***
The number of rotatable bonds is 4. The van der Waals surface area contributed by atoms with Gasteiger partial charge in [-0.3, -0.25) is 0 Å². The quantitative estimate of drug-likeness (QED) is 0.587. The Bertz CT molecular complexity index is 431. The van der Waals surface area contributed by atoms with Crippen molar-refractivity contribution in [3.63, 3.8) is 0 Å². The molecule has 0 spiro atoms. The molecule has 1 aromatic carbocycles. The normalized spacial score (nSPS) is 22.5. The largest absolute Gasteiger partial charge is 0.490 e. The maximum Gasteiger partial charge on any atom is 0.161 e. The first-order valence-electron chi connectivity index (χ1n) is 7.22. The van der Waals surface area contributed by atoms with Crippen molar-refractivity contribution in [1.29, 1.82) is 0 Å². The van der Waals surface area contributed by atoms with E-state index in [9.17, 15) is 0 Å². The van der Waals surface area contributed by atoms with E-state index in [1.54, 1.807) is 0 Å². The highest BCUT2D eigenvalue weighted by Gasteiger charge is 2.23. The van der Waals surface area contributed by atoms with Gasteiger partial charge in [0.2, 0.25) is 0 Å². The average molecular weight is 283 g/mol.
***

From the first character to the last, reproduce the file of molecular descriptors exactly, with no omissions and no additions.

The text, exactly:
The number of rotatable bonds is 4. The van der Waals surface area contributed by atoms with Gasteiger partial charge in [-0.3, -0.25) is 0 Å². The quantitative estimate of drug-likeness (QED) is 0.587. The Bertz CT molecular complexity index is 431. The van der Waals surface area contributed by atoms with Crippen molar-refractivity contribution in [3.63, 3.8) is 0 Å². The molecule has 0 spiro atoms. The molecule has 1 aromatic carbocycles. The normalized spacial score (nSPS) is 22.5. The largest absolute Gasteiger partial charge is 0.490 e. The maximum Gasteiger partial charge on any atom is 0.161 e. The first-order valence-electron chi connectivity index (χ1n) is 7.22. The van der Waals surface area contributed by atoms with Crippen molar-refractivity contribution in [1.29, 1.82) is 0 Å². The van der Waals surface area contributed by atoms with E-state index in [9.17, 15) is 0 Å². The van der Waals surface area contributed by atoms with E-state index in [1.54, 1.807) is 0 Å². The highest BCUT2D eigenvalue weighted by Gasteiger charge is 2.23. The van der Waals surface area contributed by atoms with Gasteiger partial charge in [0.2, 0.25) is 0 Å². The average molecular weight is 283 g/mol.